Atrasentan, an endothelin-receptor antagonist for refractory adenocarcinomas: Safety and pharmacokinetics

Michael A. Carducci, Joel B. Nelson, M. Kathy Bowling, Theresa Rogers, Mario A. Eisenberger, Victoria Sinibaldi, Ross Donehower, Terri L. Leahy, Robert A. Carr, Jeffrey D. Isaacson, Todd J. Janus, Amy Andre, Balakrishna S. Hosmane, Robert J. Padley

Research output: Contribution to journalArticlepeer-review

Abstract

Purpose: Endothelin receptors, particularly the ETA receptor, have been shown to participate in the pathophysiology of prostate and other cancers. Atrasentan, an endothelin antagonist, binds selectively to the ETA receptor. This study evaluated the safety, pharmacokinetics, and maximum-tolerated dose of atrasentan in cancer patients. Patients and Methods: Patients who were 18 years or older and had histologically confirmed adenocarcinoma refractory to therapy enrolled in this 28-day, open-label, phase I study. Enrollment was planned for cohorts of three patients at doses escalating from 10 to 140 mg/d. When any patient had dose-limiting toxicity, that cohort was expanded. The primary outcome variable was safety; secondary outcome variables were pharmacokinetics, tumor response, and pain relief. Results: Thirty-one cancer patients (14 prostate) were treated at daily atrasentan doses of 10, 20, 30, 45, 60, and 75 mg (n = 3 to 8 per cohort). The most common adverse events, such as rhinitis, headache, asthenia, and peripheral edema, were reversible on drug discontinuation and responded to symptom-specific treatment. Reversible hemodilution was apparent in laboratory findings and weight gain. Clinically significant headache was the dose-limiting adverse event; the maximum-tolerated dose was 60 mg/d. Pharmacokinetics were dose-proportional across the 10- to 75-mg dose range. Atrasentan was rapidly absorbed; the time to maximum observed concentration was approximately 1.5 hours. The terminal elimination half-life was approximately 24 hours, and steady-state plasma concentrations were achieved within 7 days. Decreases in prostate-specific antigen and pain relief were noted in a patient subset. Conclusion: Adverse events were consistent with atrasentan's pharmacologic vasodilatory effect. Linear, dose-proportional pharmacokinetics suggest that atrasentan can be easily and consistently dosed.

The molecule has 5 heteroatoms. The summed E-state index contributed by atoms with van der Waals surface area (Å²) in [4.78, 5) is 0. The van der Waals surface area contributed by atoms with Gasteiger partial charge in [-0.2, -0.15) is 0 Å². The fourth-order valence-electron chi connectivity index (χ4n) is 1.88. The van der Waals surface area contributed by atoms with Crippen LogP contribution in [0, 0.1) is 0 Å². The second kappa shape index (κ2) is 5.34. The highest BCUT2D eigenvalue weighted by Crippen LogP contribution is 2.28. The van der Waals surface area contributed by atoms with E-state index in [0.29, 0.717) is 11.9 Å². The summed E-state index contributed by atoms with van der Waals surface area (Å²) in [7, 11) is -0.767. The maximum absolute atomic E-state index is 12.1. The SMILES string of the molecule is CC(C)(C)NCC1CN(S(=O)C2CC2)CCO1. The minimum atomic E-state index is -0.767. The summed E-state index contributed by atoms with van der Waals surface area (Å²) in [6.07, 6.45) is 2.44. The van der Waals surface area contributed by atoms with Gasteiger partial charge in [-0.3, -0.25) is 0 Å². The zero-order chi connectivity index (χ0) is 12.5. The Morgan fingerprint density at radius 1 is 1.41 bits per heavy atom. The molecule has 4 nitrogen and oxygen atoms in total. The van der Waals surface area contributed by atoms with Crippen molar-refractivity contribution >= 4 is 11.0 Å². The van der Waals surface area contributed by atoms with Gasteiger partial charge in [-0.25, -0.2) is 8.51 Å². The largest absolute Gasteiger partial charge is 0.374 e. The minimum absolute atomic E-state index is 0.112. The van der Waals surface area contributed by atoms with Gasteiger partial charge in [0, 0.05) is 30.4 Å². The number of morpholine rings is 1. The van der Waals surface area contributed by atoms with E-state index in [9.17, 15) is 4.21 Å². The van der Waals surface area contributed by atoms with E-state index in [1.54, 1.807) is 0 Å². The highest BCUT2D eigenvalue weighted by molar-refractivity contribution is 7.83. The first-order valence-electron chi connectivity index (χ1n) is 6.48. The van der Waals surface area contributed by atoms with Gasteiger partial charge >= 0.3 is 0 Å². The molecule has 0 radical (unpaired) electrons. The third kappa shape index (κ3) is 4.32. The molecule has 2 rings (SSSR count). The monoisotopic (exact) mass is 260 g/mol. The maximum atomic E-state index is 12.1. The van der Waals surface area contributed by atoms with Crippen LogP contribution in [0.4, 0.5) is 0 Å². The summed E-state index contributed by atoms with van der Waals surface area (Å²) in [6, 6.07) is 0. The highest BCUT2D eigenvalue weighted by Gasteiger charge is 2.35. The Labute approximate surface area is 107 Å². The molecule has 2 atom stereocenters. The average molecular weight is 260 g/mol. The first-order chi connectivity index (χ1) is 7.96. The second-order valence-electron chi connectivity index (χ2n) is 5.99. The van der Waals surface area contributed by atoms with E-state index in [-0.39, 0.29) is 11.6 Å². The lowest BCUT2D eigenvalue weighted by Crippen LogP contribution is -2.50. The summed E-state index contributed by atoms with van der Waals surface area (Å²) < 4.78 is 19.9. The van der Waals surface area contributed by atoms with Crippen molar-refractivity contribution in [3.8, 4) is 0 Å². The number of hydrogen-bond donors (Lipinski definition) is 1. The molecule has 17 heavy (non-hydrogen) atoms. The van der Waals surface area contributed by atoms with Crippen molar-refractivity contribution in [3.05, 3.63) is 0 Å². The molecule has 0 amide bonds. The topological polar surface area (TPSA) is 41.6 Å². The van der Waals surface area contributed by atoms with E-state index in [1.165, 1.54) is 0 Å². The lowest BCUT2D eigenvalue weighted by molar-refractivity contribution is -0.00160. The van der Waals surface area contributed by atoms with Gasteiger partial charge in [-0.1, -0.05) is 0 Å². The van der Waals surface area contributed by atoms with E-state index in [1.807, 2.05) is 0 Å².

Original languageEnglish (US)
Pages (from-to)2171-2180
Number of pages10
JournalJournal of Clinical Oncology
Volume20
Issue number8
DOIs
StatePublished - Apr 15 2002

ASJC Scopus subject areas

  • Oncology
  • Cancer Research

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